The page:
Clostridium perfringens (formerly known as C. welchii, or Bacillus welchii) is a Gram-positive, rod-shaped, anaerobic, spore-forming pathogenic bacterium of the genus Clostridium. C. perfringens is ever-present in nature and can be found as a normal component of decaying vegetation, marine sediment, the intestinal tract of humans and other vertebrates, insects, and soil. It has the shortest reported generation time of any organism at 6.3 minutes in thioglycolate medium.
|Photomicrograph of Gram-positive Clostridium perfringens bacilli.|
Veillon & Zuber 1898
Hauduroy et al. 1937
C. perfringens is one of the most common causes of food poisoning in the United States, alongside norovirus, Salmonella, Campylobacter, and Staphylococcus aureus. However, it can sometimes be ingested and cause no harm.
Infections due to C. perfringens show evidence of tissue necrosis, bacteremia, emphysematous cholecystitis, and gas gangrene, also known as clostridial myonecrosis. The specific name perfringens is derived from the Latin per (meaning through) and frango (burst), referring to the disruption of tissue that occurs during gas gangrene. The toxin involved in gas gangrene is α-toxin, which inserts into the plasma membrane of cells, producing gaps in the membrane that disrupt normal cellular function. C. perfringens can participate in polymicrobial anaerobic infections. It is commonly encountered in infections as a component of the normal flora. In this case, its role in disease is minor.
The action of C. perfringens on dead bodies is known to mortuary workers as tissue gas. It causes extremely accelerated decomposition, and cannot be stopped by normal embalming measures. These bacteria are resistant to the presence of formaldehyde in normal concentrations.
C. perfringens has a stable G+C content around 27–28% and average genome size of 3.5 Mb. Genomes of 56 C. perfringens strains have since been made available on NCBI genomes database for the scientific research community. Genomic research has revealed surprisingly high diversity in C. perfringens pangenome, with only 12.6% core genes, identified as the most divergent Gram-positive bacteria reported. Nevertheless, 16S rRNA regions in between C. perfringens strains are found to be highly conserved (sequence identity >99.1%).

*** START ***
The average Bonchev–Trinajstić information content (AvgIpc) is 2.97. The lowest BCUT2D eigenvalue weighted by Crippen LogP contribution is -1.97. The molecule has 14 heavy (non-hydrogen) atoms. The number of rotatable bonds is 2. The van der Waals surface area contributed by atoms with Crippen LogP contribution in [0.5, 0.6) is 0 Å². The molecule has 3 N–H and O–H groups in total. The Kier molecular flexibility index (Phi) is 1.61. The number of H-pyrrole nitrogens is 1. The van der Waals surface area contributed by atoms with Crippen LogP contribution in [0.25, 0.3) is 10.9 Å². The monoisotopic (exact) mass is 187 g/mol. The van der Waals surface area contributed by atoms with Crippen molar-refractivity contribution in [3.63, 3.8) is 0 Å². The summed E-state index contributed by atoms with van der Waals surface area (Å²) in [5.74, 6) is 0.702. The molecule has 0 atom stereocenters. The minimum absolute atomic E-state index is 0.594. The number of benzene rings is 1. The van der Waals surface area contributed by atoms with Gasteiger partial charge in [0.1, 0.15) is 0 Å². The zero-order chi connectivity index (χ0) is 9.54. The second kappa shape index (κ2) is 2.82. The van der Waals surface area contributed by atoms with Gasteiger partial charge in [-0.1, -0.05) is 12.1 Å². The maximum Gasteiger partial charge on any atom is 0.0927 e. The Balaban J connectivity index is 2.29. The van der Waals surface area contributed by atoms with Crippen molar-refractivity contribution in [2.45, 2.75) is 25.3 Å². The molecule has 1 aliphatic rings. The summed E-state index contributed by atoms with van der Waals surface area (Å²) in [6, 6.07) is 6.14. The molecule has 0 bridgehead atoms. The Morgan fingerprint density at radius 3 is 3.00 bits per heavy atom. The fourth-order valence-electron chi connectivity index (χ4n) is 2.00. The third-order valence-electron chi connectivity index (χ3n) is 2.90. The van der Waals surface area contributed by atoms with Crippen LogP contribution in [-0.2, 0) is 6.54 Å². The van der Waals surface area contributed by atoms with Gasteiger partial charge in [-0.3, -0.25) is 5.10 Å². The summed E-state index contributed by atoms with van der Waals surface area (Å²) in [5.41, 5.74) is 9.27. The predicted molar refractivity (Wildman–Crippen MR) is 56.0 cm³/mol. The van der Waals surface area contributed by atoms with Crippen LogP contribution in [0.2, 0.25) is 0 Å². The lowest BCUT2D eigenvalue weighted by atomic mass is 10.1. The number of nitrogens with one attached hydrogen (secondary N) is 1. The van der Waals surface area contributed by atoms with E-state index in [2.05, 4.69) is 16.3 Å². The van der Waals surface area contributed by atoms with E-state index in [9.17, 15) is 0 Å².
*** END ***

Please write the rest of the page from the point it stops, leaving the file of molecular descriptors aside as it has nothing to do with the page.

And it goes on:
Although they lack flagella, C. perfringens bacteria are able to glide across surfaces because their bodies are lined with filaments from end-to-end. The hypermotile variants such as SM101, are often found arising on the edges of colonies on agar plates. Video microscopy of their gliding movement suggests that they form long, thin filaments that allow them to move rapidly like bacteria with flagella. Genome sequencing was used to identify the cause(s) of the hypermotile phenotype and their direct derivatives. In comparing them, strains SM124 and SM127, hypermotile derivatives of strains SM101 and SM102, respectively, contained 10 and six nucleotide polymorphisms (SNPs) relative to their parent strains. Mutations in cell division genes is the common feature of the hypermotile strains.
Food poisoning in humans is caused by type A strains able to produce the CPE (for Clostridium perfringens enterotoxin). The CPE is a polypeptide of 35.5 kDa that accumulates in the beginning of the sporulation and is excreted to the media when it lysates at the end of the sporulation. It is coded by the cpe gene, present in less than the 5% of the type A strains, and it can be located in the chromosome or in an external plasmid
In the United Kingdom and United States, C. perfringens bacteria are the third-most common cause of foodborne illness, with poorly prepared meat and poultry, or food properly prepared, but left to stand too long, the main culprits in harboring the bacterium. The C. perfringens enterotoxin (CPE) mediating the disease is heat-labile (inactivated at 74 °C (165 °F)). It can be detected in contaminated food (if not heated properly), and feces. Incubation time is between 6 and 24 (commonly 10–12) hours after ingestion of contaminated food.